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An analysis of export preparedness Index by NITI Aayog

IBEF, Knowledge Centre

Sep 14, 2020 17:16

India is a vast and geographically diverse country with 28 States and 8 Union Territories (UT). India plans to become a US$ 5 trillion economy by 2024 and the target is basically linked with export-oriented approach. India can increase its efficiency with a focused policy shift towards integration with major global supply chains. The efficient strategy can help the country in achieving the required double-digit growth. India’s export will require a boost through various policy mechanisms, including the improvement of Ease-of-Doing-Business (EoDB), promoting size and scale as well as adapting to global standards. The necessary policy changes would need strong engagement with the States and UT to identify export opportunities and develop their institutional structures.

Thus, NITI Aayog, the think tank of the country, took a substantial step by developing the first-ever Export Preparedness Index (EPI) 2020 for Indian states. The report was prepared in partnership with the Institute of Competitiveness. The Index ranks States and UT on critical parameters required for promoting the country’s exports. The idea of developing such report came in 2019 at NITI Aayog. The structure of the EPI includes four pillars – policy, business ecosystem, export ecosystem, and export performance – and 11 sub-pillars – export promotion policy, institutional framework, business environment, infrastructure, transport connectivity, access to finance, export infrastructure, trade support, research and development (R&D) infrastructure, export diversification, and growth orientation.



There has been a massive shift in the global trade because of the ongoing COVID-19 pandemic. Manufacturing in the country was halted, thereby effecting the export badly. The domestic demand was increasing which might strengthen imports faster than exports, leading to a widening deficit.

Though it was seen that Prime Minister Mr Narendra Modi has sought to solve the problem by exhorting Indians to become “Aatmanirbhar” or self-reliant, one of the main components to strengthen domestic demand and supply chains. The Government has planned to improve exports through trade policies and reforms such as Goods and Services Tax and by incentive creation through the Merchandise Exports Scheme, Service Exports from India Scheme and Trade Infrastructure for Export Scheme. In FY20, total export from India (merchandise and services) stood at US$ 528.45 billion, while total import estimated at US$ 598.61 billion according to data from the Ministry of Commerce and Industry. It was seen that the contribution of export from merchandise was US$ 314.31 billion and from services was US$ 214.14 billion in 2019-20.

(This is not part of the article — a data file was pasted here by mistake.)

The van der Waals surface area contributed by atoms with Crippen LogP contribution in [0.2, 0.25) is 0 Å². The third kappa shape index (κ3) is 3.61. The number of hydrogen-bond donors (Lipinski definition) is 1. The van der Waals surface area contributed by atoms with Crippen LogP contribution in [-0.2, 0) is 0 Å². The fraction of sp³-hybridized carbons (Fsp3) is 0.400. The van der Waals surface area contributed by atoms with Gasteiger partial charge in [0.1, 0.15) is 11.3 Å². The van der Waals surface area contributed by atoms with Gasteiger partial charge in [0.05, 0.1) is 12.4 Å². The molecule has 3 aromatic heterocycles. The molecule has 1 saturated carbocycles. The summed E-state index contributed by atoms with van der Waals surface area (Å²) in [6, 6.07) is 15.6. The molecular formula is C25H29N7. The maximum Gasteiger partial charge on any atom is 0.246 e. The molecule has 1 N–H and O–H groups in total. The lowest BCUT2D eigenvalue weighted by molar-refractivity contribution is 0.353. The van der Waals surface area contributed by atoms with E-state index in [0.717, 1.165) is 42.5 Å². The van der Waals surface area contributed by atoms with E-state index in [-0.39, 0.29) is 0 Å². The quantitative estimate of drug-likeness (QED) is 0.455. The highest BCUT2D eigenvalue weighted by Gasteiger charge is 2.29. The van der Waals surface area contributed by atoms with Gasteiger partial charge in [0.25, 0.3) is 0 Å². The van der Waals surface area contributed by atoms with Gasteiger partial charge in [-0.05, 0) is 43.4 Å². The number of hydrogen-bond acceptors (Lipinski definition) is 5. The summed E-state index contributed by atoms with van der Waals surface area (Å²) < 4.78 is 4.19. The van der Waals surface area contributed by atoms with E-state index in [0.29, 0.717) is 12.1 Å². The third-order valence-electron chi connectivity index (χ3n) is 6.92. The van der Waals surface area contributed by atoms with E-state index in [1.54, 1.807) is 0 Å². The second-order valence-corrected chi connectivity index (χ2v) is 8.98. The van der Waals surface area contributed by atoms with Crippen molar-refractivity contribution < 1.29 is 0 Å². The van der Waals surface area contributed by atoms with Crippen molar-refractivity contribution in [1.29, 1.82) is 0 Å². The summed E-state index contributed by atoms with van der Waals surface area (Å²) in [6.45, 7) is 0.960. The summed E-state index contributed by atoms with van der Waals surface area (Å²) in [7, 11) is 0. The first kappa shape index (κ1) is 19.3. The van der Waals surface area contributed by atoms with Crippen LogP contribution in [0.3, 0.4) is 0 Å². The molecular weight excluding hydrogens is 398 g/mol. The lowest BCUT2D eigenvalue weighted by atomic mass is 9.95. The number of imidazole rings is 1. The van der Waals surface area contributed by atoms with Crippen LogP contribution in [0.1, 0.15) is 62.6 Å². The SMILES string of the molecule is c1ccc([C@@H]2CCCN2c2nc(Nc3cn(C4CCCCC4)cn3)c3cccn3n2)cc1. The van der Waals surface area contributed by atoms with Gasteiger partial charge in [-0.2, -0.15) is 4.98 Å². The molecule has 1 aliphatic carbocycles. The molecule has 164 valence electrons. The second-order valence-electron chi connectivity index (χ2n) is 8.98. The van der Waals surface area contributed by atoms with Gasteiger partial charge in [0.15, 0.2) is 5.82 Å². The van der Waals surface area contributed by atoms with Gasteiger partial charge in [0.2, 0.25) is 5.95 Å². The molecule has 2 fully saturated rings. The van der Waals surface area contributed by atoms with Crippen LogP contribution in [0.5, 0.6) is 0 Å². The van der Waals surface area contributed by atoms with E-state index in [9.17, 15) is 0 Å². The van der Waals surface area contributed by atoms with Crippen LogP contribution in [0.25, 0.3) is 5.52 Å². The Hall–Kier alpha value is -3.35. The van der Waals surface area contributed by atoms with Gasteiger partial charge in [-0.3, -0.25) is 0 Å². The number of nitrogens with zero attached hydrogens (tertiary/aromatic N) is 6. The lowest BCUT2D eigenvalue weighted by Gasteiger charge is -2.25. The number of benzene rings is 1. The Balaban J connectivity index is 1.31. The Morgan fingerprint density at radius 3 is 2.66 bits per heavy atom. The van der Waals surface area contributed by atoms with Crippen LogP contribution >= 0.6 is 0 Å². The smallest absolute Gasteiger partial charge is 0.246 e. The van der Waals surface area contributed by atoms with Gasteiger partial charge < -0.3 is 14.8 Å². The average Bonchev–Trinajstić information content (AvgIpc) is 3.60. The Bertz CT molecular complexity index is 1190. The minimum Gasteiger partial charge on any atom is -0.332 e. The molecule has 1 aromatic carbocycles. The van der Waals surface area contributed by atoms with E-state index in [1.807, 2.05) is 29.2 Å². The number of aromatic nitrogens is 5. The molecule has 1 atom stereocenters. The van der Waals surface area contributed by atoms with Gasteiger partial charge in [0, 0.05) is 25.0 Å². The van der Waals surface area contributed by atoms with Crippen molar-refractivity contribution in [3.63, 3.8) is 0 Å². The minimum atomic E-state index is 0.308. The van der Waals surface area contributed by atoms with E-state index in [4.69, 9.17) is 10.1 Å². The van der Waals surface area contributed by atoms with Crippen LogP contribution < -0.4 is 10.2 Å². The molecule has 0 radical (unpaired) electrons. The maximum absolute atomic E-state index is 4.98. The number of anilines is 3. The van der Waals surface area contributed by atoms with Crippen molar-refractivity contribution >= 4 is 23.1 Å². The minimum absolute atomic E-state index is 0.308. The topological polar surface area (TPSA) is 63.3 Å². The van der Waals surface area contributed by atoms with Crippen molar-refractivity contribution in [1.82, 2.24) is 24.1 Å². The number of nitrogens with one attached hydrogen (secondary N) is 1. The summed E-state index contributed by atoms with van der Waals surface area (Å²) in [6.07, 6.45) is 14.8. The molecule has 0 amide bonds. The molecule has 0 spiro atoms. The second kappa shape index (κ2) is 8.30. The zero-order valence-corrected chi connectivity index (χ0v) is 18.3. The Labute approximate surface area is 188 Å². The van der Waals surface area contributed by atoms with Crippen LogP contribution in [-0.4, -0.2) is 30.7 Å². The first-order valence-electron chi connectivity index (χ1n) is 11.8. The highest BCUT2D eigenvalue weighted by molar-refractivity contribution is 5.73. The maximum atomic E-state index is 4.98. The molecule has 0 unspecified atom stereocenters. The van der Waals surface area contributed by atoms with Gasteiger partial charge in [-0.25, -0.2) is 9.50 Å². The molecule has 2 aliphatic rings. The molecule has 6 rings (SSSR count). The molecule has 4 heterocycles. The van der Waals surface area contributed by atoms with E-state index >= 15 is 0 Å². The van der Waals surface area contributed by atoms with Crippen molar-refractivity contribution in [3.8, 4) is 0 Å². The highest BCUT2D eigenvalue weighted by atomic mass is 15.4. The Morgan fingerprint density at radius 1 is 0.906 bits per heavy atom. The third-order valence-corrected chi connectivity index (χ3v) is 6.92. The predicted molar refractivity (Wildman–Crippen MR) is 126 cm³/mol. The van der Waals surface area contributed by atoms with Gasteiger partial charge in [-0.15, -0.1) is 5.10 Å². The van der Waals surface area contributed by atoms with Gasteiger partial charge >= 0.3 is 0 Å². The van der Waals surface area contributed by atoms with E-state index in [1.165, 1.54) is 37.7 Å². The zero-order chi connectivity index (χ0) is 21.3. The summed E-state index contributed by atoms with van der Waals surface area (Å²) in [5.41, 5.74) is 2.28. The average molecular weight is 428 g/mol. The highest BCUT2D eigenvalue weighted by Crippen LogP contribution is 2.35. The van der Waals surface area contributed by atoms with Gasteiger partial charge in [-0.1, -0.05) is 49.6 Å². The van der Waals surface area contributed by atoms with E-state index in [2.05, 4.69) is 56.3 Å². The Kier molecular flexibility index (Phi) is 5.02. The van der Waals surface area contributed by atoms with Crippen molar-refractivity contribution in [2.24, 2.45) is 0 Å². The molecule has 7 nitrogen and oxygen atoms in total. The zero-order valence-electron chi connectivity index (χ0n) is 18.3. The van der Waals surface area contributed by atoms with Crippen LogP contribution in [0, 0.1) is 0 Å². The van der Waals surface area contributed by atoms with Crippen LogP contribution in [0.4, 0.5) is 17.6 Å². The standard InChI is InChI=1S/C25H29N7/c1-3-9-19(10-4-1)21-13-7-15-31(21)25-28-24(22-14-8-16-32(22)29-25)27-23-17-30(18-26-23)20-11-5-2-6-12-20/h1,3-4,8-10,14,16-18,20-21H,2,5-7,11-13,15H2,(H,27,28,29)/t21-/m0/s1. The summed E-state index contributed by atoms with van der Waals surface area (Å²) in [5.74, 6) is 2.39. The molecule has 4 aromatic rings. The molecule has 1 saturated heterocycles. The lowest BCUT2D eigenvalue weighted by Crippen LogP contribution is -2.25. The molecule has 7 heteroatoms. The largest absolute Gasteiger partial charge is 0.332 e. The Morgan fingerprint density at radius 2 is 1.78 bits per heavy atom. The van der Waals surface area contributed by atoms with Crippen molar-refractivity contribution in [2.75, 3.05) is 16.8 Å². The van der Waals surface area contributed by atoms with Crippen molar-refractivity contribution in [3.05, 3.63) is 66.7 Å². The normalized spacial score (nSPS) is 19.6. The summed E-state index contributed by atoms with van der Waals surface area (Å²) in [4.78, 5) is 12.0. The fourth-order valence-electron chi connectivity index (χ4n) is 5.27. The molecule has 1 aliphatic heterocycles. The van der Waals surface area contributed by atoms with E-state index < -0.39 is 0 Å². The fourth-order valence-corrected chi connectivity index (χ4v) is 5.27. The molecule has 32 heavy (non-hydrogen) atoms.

In 2020-21 (till July 2020), total export from India (merchandise and services) stood at US$ 141.82 billion, while total import was estimated at US$ 127.76 billion according to data from the Ministry of Commerce and Industry. India registered a trade surplus of US$ 14.06 billion during April-July 2020.

It was seen that around 70 per cent of the India’s export was dominated by five states – Maharashtra, Gujarat, Karnataka, Tamil Nadu, and Telangana.

The survey established that the states that trade the most are the most competitive and run the largest trade surplus. It added that the state’s Gross State Domestic Product (GSDP) is highly correlated with its export share in GSDP. In recent times, there has been an increase in the number of Indian states participating in export related activities. Some states have done exceptionally well while others need a more focused analysis to develop their export markets. This is because a one-size-fit-all policy will not work for all the states owing to their different characteristic strengths and competitive advantages. Therefore, the efforts of Central Government cannot alone determine the export, it requires active participation from state level authorities and identification of export focussed areas based on the state’s core growth drivers. The Government has focused on creating export hubs in each district depending upon the local products made there. The slogan given the Government is “Think locally and act globally” along with latest ideology, “Vocal for Local”, to develop India to become a key player in the global supply chain.  



EPI intends to evaluate the readiness of the states in terms of their export potential and their performance. The main goal of the index is to encourage competition across all Indian states to:

  • bring favourable export promotion policies
  • ease regulatory framework to prompt subnational
  • promotion of exports
  • create necessary infrastructure for exports, and
  • help in identifying strategic recommendations for improving export competitiveness.


The structure of EPI consists of four pillars and 11 sub-pillars to enable precise and fair assessment of all the Indian States and UTs.

The four pillars and the rationale behind selection of each of them are given below:

  • Policy: A comprehensive trade policy provides a strategic direction for exports and imports. This was incorporated to estimate whether a state has introduced enabling policy measures to steer export-led growth. It also highlights the exact measures and policy mechanisms that states have adopted to enable exporters to be competitive. The weightage of this was 20 per cent (10 per cent for Export Promotion Policy and other 10 per cent for Institutional Framework.